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rhollerith_dot_com comments on Experiential Pica - Less Wrong

81 Post author: Alicorn 16 August 2009 09:23PM

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Comment author: rhollerith_dot_com 18 August 2009 07:58:21PM *  0 points [-]

Hugh Ristik links to a Wikipedia article on the constellation of skills called systematizing. The article definitely implies that individuals better than average at systematizing are worse than average at empathizing. Does anyone have any theories on why being skilled in one decreases the probability of being skilled in the other?

The only theory I can think of that seems to fit the facts is that the child's natural human desire to learn the empathizing skills is stronger than the desire to learn systematizing skills, but since learning the empathizing skills tends to depend on many neurological and cognitive developmental events going right, some children stop being able to continue to learn empathizing, so they turn to systematizing because learning something is better than learning nothing.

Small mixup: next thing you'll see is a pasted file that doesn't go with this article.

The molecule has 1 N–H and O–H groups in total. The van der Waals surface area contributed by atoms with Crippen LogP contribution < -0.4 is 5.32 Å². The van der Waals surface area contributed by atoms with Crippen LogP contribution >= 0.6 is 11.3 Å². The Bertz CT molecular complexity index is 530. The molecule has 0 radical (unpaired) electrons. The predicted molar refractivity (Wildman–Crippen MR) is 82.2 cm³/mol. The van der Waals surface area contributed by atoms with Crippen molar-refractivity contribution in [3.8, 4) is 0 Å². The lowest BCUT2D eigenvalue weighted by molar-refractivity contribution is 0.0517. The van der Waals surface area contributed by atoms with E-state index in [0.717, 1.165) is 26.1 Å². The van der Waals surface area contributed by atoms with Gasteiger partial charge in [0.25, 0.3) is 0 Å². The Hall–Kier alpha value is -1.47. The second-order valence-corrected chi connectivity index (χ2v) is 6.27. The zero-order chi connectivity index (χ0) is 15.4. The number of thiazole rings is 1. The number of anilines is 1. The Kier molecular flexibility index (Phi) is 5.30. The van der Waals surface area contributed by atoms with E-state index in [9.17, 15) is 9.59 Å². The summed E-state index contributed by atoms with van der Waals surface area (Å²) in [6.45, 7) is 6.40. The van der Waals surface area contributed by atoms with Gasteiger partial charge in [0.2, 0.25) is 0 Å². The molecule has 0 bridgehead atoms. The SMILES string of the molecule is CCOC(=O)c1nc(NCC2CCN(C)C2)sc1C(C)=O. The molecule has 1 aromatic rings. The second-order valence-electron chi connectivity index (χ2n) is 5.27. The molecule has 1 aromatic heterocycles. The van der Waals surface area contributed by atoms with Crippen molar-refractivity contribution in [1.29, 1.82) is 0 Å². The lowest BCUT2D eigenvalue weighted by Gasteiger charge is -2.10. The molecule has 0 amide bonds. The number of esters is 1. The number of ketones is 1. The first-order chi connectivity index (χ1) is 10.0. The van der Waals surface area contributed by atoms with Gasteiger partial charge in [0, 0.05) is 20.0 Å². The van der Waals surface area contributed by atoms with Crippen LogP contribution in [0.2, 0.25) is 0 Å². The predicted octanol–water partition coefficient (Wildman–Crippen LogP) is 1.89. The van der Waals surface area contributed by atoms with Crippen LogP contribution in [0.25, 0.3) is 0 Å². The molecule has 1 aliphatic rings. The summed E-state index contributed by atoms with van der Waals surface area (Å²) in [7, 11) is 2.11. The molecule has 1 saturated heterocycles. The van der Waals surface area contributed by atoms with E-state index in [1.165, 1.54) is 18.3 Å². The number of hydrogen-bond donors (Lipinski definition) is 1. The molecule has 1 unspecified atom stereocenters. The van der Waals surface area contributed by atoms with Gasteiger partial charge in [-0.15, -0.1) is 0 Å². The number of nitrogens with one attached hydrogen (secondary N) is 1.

(This theory does not mean that it is certain or even very likely that adults strong in empathizing are more useful to modern society than adults strong in systematizing, but it does mean that it is very likely that adults strong in empathizing enjoyed higher reproductive fitness in the EEA.)

Comment author: HughRistik 18 August 2009 08:14:02PM 0 points [-]

I recommend reading up on Simon Baron-Cohen's work. His theory is that systemizing is related to cognitive masculinization, e.g. through prenatal testosterone and other biological developmental factors (leading him to suggest that people with autism and Asperger's Syndrome exhibit an "extreme male brain").

Richard Lippa has also found that an important dimension of personality is orientation towards things (which corresponds to systemizing) or orientation towards people (which corresponds to empathizing). His research claims that the people-things dimension of interests is correlated with gender (males being more thing-oriented and females being more people-oriented on average), and independent of the Big Five personality traits.

Comment author: Douglas_Knight 19 August 2009 12:03:05AM 0 points [-]

In a paper linked off of wikipedia SBC says When you plot these, five different “brain types” are seen but at the end says It may be that there is a degree of trade-off between E and S, such that the better one is at one, the worse one is at the other.

The last sentence doesn't leave me with a lot of confidence that he actually has plotted them. A first bit of evidence for that claim would that he published such a plot. or at least a correlation coefficient. Has he actually done so?